Japanese officials said they were still assessing the situation and telling residents along the coast to stay away from the shore.
The meteorological agency said the quake hit at 11:45 a.m. local time Wednesday and was centered about 90 miles (150 kilometers) off the northeastern coast - about 270 miles (440 kilometers) northeast of Tokyo - at a depth of about 6.2 miles (10 kilometers).
A 24-inch (60-centimeter) tsunami reached the coastal town of Ofunato, in Iwate prefecture, shortly after noon. The meteorological agency warned that a tsunami of about 20 inches (50 centimeters) would hit the coast.
The Pacific Tsunami Warning Center in Hawaii said a Pacific-wide tsunami was not expected.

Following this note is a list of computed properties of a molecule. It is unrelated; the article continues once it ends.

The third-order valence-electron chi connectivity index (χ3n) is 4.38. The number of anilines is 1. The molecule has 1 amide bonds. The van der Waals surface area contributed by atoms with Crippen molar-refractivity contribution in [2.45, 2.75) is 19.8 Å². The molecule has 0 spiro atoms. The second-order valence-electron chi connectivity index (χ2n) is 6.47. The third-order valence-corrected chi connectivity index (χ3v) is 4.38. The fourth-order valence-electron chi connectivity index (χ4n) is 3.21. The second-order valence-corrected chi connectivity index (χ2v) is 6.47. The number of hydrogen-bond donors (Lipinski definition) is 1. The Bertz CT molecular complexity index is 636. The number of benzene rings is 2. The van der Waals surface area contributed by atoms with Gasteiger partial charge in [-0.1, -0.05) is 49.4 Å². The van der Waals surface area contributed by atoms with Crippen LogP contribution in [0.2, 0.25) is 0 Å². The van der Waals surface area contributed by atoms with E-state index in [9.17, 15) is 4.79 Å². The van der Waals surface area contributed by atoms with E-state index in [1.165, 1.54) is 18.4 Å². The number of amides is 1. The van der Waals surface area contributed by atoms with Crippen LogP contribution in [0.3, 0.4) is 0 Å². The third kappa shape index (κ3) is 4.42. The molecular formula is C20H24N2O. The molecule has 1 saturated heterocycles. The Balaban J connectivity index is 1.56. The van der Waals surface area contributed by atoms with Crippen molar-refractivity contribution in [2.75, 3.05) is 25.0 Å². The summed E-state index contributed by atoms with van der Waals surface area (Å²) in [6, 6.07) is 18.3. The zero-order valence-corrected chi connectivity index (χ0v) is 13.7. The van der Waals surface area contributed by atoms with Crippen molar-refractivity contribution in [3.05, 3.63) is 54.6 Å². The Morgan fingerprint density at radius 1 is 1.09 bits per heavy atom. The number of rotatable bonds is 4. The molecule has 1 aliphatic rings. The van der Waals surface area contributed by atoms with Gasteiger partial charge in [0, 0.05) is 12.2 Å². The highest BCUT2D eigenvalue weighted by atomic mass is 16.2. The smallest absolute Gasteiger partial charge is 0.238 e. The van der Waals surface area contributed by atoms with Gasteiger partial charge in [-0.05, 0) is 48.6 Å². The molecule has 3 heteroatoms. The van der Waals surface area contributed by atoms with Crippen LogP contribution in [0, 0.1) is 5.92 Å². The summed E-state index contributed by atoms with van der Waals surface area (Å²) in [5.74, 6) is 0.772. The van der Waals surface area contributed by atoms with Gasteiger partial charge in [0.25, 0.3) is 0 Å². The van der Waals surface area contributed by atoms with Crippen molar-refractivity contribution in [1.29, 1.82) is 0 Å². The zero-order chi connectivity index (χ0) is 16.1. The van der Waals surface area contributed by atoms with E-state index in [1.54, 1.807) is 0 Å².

"We have confirmed that small tsunami have come up on the shores, but we have no reports of damage at this point," said Shinobu Nagano, an emergency and disaster response official in Iwate prefecture. "We are still trying to determine the impact of the quake."
Some train lines in the area were temporarily stopped after the quake, but they were restarted shortly after noon.
There was a 6.3 magnitude aftershock shortly after the main quake, the meteorological agency said.
The U.S. Geological Survey said the 7.2-magnitude quake struck 8.8 miles (14.1 kilometers) underground, some 104 miles (168 kilometers) east of the closest major city of Sendai. The two agencies often have slightly different numbers.
Japan lies on the "Ring of Fire" - an arc of earthquake and volcanic zones that stretches around the Pacific Rim and where about 90 percent of the world's quakes occur.